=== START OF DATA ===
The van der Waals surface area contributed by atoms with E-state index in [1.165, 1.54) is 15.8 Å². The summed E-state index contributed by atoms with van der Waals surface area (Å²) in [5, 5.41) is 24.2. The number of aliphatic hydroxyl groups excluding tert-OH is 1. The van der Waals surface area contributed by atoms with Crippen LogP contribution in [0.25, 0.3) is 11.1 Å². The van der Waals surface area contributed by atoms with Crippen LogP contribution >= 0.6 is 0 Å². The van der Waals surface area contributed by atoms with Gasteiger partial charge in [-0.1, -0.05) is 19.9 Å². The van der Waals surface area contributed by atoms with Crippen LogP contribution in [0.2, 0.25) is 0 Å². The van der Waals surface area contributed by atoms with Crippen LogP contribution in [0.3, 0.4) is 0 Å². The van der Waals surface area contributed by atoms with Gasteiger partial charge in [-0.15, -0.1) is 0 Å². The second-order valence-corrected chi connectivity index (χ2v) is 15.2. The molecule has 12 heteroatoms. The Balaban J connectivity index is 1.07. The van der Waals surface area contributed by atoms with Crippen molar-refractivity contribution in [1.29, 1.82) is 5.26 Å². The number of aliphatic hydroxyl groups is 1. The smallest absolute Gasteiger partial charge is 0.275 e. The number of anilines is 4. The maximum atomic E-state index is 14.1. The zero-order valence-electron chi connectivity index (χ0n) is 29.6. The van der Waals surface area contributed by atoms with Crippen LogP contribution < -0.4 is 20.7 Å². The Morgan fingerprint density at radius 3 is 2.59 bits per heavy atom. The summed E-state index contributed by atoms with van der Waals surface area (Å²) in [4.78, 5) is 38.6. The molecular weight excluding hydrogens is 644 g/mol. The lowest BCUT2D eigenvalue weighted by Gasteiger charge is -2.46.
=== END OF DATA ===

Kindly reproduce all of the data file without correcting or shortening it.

The van der Waals surface area contributed by atoms with E-state index in [1.165, 1.54) is 15.8 Å². The summed E-state index contributed by atoms with van der Waals surface area (Å²) in [5, 5.41) is 24.2. The number of aliphatic hydroxyl groups excluding tert-OH is 1. The van der Waals surface area contributed by atoms with Crippen LogP contribution in [0.25, 0.3) is 11.1 Å². The van der Waals surface area contributed by atoms with Crippen LogP contribution >= 0.6 is 0 Å². The van der Waals surface area contributed by atoms with Gasteiger partial charge in [-0.1, -0.05) is 19.9 Å². The van der Waals surface area contributed by atoms with Crippen LogP contribution in [0.2, 0.25) is 0 Å². The van der Waals surface area contributed by atoms with Crippen LogP contribution in [0.3, 0.4) is 0 Å². The van der Waals surface area contributed by atoms with Gasteiger partial charge in [-0.15, -0.1) is 0 Å². The second-order valence-corrected chi connectivity index (χ2v) is 15.2. The molecule has 12 heteroatoms. The Balaban J connectivity index is 1.07. The van der Waals surface area contributed by atoms with Crippen molar-refractivity contribution in [1.29, 1.82) is 5.26 Å². The number of aliphatic hydroxyl groups is 1. The smallest absolute Gasteiger partial charge is 0.275 e. The number of anilines is 4. The maximum atomic E-state index is 14.1. The zero-order valence-electron chi connectivity index (χ0n) is 29.6. The van der Waals surface area contributed by atoms with Crippen LogP contribution < -0.4 is 20.7 Å². The Morgan fingerprint density at radius 3 is 2.59 bits per heavy atom. The summed E-state index contributed by atoms with van der Waals surface area (Å²) in [4.78, 5) is 38.6. The molecular weight excluding hydrogens is 644 g/mol. The lowest BCUT2D eigenvalue weighted by Gasteiger charge is -2.46.